With a Jan. 1 deadline fast approaching, a panel appointed by Gov. Rick Scott tinkered Thursday with a draft report about Florida’s public hospitals — debating how to address issues such as hospital profits, executive salaries and the state’s “sick tax.”
But at least one big question won’t be resolved: How does the quality of care at public hospitals compare to private facilities, asks Jim Saunders of the News Service of Florida?
A draft report of the Commission on Review of Taxpayer Funded Hospital Districts says the commission “could not establish that there is a pattern of higher or lower quality in Florida hospitals based on ownership.”
But Chairman Dominic Calabro said the commission will call for lawmakers to support efforts by the Agency for Health Care Administration to improve and increase data about the quality of care at hospitals and other types of health providers.
The commission, which has been studying public hospitals since May, is required to issue recommendations to Scott and the Legislature by Jan. 1. It has scheduled another meeting Dec. 29 to finalize the recommendations.
Scott, the former chief executive of the Columbia/HCA hospital chain, issued an executive order in March to create the commission. The executive order included a series of issues for the commission to look at — including quality of care — as a possible precursor to making major changes in the hospital districts that dot the state.
A central recommendation likely will call for moving from hospital districts to “indigent health care districts.” The basic concept is that tax dollars should go wherever indigent patients get care, rather than the money being tied to specific hospitals.
But as commissioners Thursday worked on the report, they debated a variety of details. As an example, the draft report included a statement that some hospitals receive local tax dollars while “making good and sometimes substantial profits.”
Commissioner R. Paul Duncan, a University of Florida health-policy expert, did not attend the meeting but submitted written comments that included questioning the profit statement. Public and non-profit hospitals do not make profits that are distributed to shareholders or owners.
Calabro defended the statement, though he said the final report could cite profits or “net income.’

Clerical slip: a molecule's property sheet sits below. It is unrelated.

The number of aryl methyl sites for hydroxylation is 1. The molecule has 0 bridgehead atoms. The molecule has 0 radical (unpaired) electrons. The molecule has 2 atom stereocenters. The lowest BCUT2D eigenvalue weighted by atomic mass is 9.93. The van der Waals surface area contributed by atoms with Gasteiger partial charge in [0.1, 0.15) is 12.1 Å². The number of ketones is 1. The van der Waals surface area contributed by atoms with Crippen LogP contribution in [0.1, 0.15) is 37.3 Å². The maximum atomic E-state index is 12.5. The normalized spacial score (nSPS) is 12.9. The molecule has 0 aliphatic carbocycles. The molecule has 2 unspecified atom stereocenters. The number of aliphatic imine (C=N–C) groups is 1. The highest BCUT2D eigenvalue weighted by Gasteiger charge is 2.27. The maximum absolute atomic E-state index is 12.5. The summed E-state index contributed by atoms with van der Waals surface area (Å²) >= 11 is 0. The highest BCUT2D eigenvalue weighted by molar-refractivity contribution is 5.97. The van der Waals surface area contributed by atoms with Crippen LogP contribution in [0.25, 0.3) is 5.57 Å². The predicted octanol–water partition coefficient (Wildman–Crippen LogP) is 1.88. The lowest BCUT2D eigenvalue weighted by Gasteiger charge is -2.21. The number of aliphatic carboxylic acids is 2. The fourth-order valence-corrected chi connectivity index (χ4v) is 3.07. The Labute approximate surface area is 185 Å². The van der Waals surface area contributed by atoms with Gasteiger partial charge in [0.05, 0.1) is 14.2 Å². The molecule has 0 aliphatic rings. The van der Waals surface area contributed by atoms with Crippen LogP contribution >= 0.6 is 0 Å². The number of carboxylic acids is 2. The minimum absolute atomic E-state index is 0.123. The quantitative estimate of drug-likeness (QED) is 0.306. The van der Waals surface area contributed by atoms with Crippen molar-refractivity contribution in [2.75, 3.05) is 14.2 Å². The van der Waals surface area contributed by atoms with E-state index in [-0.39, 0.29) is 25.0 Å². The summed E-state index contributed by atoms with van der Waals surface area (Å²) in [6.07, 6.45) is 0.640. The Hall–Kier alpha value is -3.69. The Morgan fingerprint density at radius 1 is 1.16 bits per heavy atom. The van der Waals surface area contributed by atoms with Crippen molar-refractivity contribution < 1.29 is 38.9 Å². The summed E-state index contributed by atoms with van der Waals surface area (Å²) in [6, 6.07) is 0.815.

“The reality is, non-profits have to earn a profit or they go out of business,” said Calabro, president and chief executive of the non-profit Florida TaxWatch.
Similarly, the panel debated a proposed finding that said some district hospitals pay “excessive salaries.” Commissioner Marshall Kelley, a health-care consultant, said salaries might seem exorbitant in some cases, but he said it can be difficult to determine what is excessive if, for example, a public-hospital executive could make far more money working at a private hospital.
Calabro acknowledged that he didn’t want to “broad brush” the issue and would look at changing the wording. But Commissioner Brad Dinkins pointed to information the panel has received about such issues as large bonuses being paid to executives at some publicly funded hospitals.
“This is a finding. This is true,” Dinkins said. “This is not an inaccuracy.”
Dinkins took issue with a recommendation that would call for the Legislature to consider giving give some public hospitals a break in a patient-care tax known as the “sick tax.” Lee Memorial Health System brought the issue to the commission, saying that a reduction in the tax would free up money that it could use to help finance a major children’s hospital project.
But Dinkins said the state would have to use general revenue to make up for the lost money. He said the hospital system could instead ask Lee County voters to approve a sales-tax increase to help fund the project.
That drew a sharp response from House Health Care Appropriations Chairman Matt Hudson, a Naples Republican who serves on the commission. Hudson said the proposed recommendation is not only tailored to Lee Memorial but could apply to other hospitals.
Also, Hudson made clear that the commission is simply making recommendations and that lawmakers will ultimately decide such issues.
“All of this is going to be decided by the Legislature,” Hudson said. “And you know what? The wordsmithing will be done by us.”